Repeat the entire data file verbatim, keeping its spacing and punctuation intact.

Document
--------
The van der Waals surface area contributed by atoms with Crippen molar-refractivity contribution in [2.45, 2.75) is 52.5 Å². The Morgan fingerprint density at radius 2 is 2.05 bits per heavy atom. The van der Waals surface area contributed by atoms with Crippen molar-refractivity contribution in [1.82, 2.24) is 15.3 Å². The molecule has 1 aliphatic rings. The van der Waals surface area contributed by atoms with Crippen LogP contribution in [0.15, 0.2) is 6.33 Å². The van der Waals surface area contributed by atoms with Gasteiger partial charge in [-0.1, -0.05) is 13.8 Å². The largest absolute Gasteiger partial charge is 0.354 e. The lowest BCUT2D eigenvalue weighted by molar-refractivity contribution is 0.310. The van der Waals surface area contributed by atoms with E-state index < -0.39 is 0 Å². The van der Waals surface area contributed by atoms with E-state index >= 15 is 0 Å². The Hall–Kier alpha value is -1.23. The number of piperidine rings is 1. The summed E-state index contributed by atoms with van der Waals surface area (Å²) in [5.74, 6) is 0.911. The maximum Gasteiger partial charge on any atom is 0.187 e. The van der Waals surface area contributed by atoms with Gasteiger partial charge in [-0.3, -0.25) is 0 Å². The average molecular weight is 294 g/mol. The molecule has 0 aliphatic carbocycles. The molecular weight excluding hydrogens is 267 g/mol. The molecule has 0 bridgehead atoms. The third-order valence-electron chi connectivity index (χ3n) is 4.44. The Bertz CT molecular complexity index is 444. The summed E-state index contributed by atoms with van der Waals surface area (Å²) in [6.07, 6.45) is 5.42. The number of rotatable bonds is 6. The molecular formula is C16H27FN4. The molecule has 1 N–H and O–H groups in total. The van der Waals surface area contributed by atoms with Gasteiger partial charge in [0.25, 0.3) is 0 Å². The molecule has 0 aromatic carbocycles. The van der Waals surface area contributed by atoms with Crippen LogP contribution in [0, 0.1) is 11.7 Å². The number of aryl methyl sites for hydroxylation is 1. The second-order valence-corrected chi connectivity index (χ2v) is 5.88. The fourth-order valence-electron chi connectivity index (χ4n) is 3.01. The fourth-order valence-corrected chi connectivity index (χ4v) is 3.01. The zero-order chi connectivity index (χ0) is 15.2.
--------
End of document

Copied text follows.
The van der Waals surface area contributed by atoms with Crippen molar-refractivity contribution in [2.45, 2.75) is 52.5 Å². The Morgan fingerprint density at radius 2 is 2.05 bits per heavy atom. The van der Waals surface area contributed by atoms with Crippen molar-refractivity contribution in [1.82, 2.24) is 15.3 Å². The molecule has 1 aliphatic rings. The van der Waals surface area contributed by atoms with Crippen LogP contribution in [0.15, 0.2) is 6.33 Å². The van der Waals surface area contributed by atoms with Gasteiger partial charge in [-0.1, -0.05) is 13.8 Å². The largest absolute Gasteiger partial charge is 0.354 e. The lowest BCUT2D eigenvalue weighted by molar-refractivity contribution is 0.310. The van der Waals surface area contributed by atoms with E-state index < -0.39 is 0 Å². The van der Waals surface area contributed by atoms with E-state index >= 15 is 0 Å². The Hall–Kier alpha value is -1.23. The number of piperidine rings is 1. The summed E-state index contributed by atoms with van der Waals surface area (Å²) in [5.74, 6) is 0.911. The maximum Gasteiger partial charge on any atom is 0.187 e. The van der Waals surface area contributed by atoms with Gasteiger partial charge in [-0.3, -0.25) is 0 Å². The average molecular weight is 294 g/mol. The molecule has 0 aliphatic carbocycles. The molecular weight excluding hydrogens is 267 g/mol. The molecule has 0 bridgehead atoms. The third-order valence-electron chi connectivity index (χ3n) is 4.44. The Bertz CT molecular complexity index is 444. The summed E-state index contributed by atoms with van der Waals surface area (Å²) in [6.07, 6.45) is 5.42. The number of rotatable bonds is 6. The molecular formula is C16H27FN4. The molecule has 1 N–H and O–H groups in total. The van der Waals surface area contributed by atoms with Gasteiger partial charge in [0.25, 0.3) is 0 Å². The molecule has 0 aromatic carbocycles. The van der Waals surface area contributed by atoms with Crippen LogP contribution in [0, 0.1) is 11.7 Å². The number of aryl methyl sites for hydroxylation is 1. The second-order valence-corrected chi connectivity index (χ2v) is 5.88. The fourth-order valence-electron chi connectivity index (χ4n) is 3.01. The fourth-order valence-corrected chi connectivity index (χ4v) is 3.01. The zero-order chi connectivity index (χ0) is 15.2.